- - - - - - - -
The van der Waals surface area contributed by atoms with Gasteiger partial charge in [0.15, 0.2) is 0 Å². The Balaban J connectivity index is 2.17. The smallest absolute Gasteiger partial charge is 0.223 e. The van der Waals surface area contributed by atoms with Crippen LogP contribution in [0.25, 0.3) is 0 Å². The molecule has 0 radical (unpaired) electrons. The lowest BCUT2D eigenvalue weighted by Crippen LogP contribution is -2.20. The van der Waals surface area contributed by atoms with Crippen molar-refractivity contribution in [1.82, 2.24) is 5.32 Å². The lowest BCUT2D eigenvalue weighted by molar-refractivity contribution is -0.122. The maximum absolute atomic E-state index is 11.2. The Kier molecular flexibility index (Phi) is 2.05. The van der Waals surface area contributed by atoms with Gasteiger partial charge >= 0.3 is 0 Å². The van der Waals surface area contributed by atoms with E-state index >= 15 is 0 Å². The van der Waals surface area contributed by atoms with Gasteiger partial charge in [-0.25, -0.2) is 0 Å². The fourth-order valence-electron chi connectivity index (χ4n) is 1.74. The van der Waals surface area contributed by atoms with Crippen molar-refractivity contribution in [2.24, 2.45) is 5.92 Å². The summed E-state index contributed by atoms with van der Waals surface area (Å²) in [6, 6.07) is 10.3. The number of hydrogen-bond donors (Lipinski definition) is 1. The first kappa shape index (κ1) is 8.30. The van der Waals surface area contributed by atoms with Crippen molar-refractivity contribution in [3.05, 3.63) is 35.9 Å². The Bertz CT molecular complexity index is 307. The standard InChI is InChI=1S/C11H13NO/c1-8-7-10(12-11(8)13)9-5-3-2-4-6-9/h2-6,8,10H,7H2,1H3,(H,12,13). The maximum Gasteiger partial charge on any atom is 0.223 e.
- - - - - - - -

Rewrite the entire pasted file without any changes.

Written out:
The van der Waals surface area contributed by atoms with Gasteiger partial charge in [0.15, 0.2) is 0 Å². The Balaban J connectivity index is 2.17. The smallest absolute Gasteiger partial charge is 0.223 e. The van der Waals surface area contributed by atoms with Crippen LogP contribution in [0.25, 0.3) is 0 Å². The molecule has 0 radical (unpaired) electrons. The lowest BCUT2D eigenvalue weighted by Crippen LogP contribution is -2.20. The van der Waals surface area contributed by atoms with Crippen molar-refractivity contribution in [1.82, 2.24) is 5.32 Å². The lowest BCUT2D eigenvalue weighted by molar-refractivity contribution is -0.122. The maximum absolute atomic E-state index is 11.2. The Kier molecular flexibility index (Phi) is 2.05. The van der Waals surface area contributed by atoms with Gasteiger partial charge >= 0.3 is 0 Å². The van der Waals surface area contributed by atoms with E-state index >= 15 is 0 Å². The van der Waals surface area contributed by atoms with Gasteiger partial charge in [-0.25, -0.2) is 0 Å². The fourth-order valence-electron chi connectivity index (χ4n) is 1.74. The van der Waals surface area contributed by atoms with Crippen molar-refractivity contribution in [2.24, 2.45) is 5.92 Å². The summed E-state index contributed by atoms with van der Waals surface area (Å²) in [6, 6.07) is 10.3. The number of hydrogen-bond donors (Lipinski definition) is 1. The first kappa shape index (κ1) is 8.30. The van der Waals surface area contributed by atoms with Crippen molar-refractivity contribution in [3.05, 3.63) is 35.9 Å². The Bertz CT molecular complexity index is 307. The standard InChI is InChI=1S/C11H13NO/c1-8-7-10(12-11(8)13)9-5-3-2-4-6-9/h2-6,8,10H,7H2,1H3,(H,12,13). The maximum Gasteiger partial charge on any atom is 0.223 e.